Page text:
By Brandon Moseley
Alabama Political Reporter
MONTGOMERY—On Monday, Alabama Medicaid announced that the state of Alabama will have five Regional Care Organizations (RCOs) rather than the seven many people had expected.
As part of the landmark Medicaid reform legislation passed by the Alabama Legislature and signed into law by the governor the state Medicaid program is being redesigned from a Provider Fee For Service model to a regional managed care model. The state will transfer the responsibility for the program from the state to five Regional Care Organizations who will bear the liability of the program and provide the services for Alabama’s poorest residents.
The North Alabama RCO (RCO A on the map) will consist of Limestone, Madison, Morgan, Lauderdale, Colbert, Franklin, Lawrence, Marshall, Jackson, and Cullman Counties. When this was being debated in the Capital some hospitals in northwest Alabama had wanted their own Northwest RCO. Instead the Shoals area will be in the same region as Huntsville, Decatur, Cullman, and Boaz. 120,039 Medicaid beneficiaries live in the North Alabama Region costing Medicaid $413 million in fiscal year 2012.
The East Alabama (RCO B) will consist of Dekalb, Cherokee, Etowah, Calhoun, Cleburne, Randolph, Tallapoosa, Coosa, Clay,Talladega, Blount, St. Clair, Shelby, Walker, and Jefferson Counties. The Cities of Birmingham, Hoover, Bessemer, Anniston, Gadsden, Jasper, Moody, Pelham, Mountain Brook, Heflin, Talladega, and Alexander City will be in this populous region. 214,153 Medicaid beneficiaries currently live in this region and $867 million was spent by Medicaid in this region in 2012.
The West Alabama RCO (RCO C) will consist of Winston, Marion, Fayette, Lamar, Pickens, Greene, Sumter, Choctaw, Marengo, Perry, Hale, Bibb, and Tuscaloosa Counties. Tuscaloosa, Northport, Winfield, Hamilton, Demopolis, and Livingston are among the cities found in this region. Only 61,534 Medicaid clients live in this, the smallest population of the regions. Providing care to these beneficiaries cost $224 million.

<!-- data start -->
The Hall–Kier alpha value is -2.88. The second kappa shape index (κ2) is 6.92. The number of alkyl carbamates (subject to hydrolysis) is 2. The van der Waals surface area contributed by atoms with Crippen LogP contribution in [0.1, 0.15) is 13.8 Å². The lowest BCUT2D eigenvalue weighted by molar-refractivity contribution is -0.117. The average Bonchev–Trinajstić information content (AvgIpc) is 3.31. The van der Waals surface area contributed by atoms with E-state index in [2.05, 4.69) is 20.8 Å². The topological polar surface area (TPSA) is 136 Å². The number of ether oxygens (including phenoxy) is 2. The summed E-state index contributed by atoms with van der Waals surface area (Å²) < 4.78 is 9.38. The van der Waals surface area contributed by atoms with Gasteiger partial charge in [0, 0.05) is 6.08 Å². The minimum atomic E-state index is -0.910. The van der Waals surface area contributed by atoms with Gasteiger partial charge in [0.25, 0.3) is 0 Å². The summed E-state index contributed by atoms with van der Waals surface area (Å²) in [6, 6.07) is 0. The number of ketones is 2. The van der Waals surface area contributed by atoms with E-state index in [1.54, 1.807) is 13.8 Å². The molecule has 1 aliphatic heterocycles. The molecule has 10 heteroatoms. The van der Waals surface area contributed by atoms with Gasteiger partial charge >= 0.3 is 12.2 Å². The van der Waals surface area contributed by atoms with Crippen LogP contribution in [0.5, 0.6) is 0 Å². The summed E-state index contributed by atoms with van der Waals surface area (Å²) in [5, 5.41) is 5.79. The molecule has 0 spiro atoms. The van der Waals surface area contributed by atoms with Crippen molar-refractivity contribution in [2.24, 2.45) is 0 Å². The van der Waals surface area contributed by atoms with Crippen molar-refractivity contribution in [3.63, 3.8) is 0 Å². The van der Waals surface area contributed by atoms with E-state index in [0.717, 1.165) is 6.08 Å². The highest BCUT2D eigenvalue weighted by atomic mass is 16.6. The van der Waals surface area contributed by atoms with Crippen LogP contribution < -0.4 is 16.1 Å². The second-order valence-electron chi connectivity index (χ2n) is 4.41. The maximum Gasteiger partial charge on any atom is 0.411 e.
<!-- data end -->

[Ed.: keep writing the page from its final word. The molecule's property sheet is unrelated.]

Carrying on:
South East/Central Alabama (RCO D)will include Houston, Geneva, Barbour, Coffee, Dale, Henry, Butler, Crenshaw, Pike, Bullock, Russell, Chambers, Lee, Macon, Elmore, Dallas, Wilcox, Lowndes, Autauga, Chilton, and Montgomery Counties. Montgomery, Prattville, Auburn, Troy, Dothan, Selma, Clanton, and Enterprise are among the cities in this region. 172,518 Medicaid beneficiaries live in this area making it the second largest of the RCOs in terms of population costing $586 million.
Many observers had expected that the seventh RCO would have been South East Alabama consisting of Dothan and the surrounding area.
The South West Alabama region (RCO E) consists of Covington, Escambia, Conecuh, Monroe, Clarke, Washington, Baldwin, and Mobile Counties. 116,670 Medicaid recipients reside in this region costing Medicaid $420 million.
There will be only one RCO operating per region. The Medicaid beneficiary’s residence will determine which regional RCO regional that they are assigned to. Any willing provider applies not only within region, but also across regional lines. For example, physicians and hospitals will be able to contract within their region as well as with adjacent regions.
A large hospital like the University of Alabama Hospital in Birmingham gets Medicaid patients from its own Jefferson County in RCO B. But it also gets them as well as some from close by counties like Tuscaloosa in RCO C, Cullman in RCO A, and Chilton in RCO D. It is possible then that that hospital and many of the specialists who work there may contract with multiple RCOs.
Alabama Medicaid will establish a floor for applicable provider payments for all regions, including out-of-region contracts. The RCOs will attempt to negotiate prices with providers as close to the floor as possible in order to control costs, although Medicaid providers are likely to make up most of the RCO’s governing boards.
Medicaid also provided a time line on Monday. The RCO regions will be set by October 1, 2013. The RCO governing boards are to be set and approved by Medicaid by October 1, 2014. The RCO provider networks have to be in place by April 1, 2015. All five of the RCOs must meet solvency requirements by October 1, 2015. By October 1, 2016 the RCOs will accept capitation payments from Medicaid.
Long-term care is not being addressed by the RCOs. Reforming how Alabama delivers long-term care for the indigent is a future goal of the Alabama legislature that likely won’t be addressed until after the 2014 election.
Medicaid reform has been predicted to save the state over $50 million a year.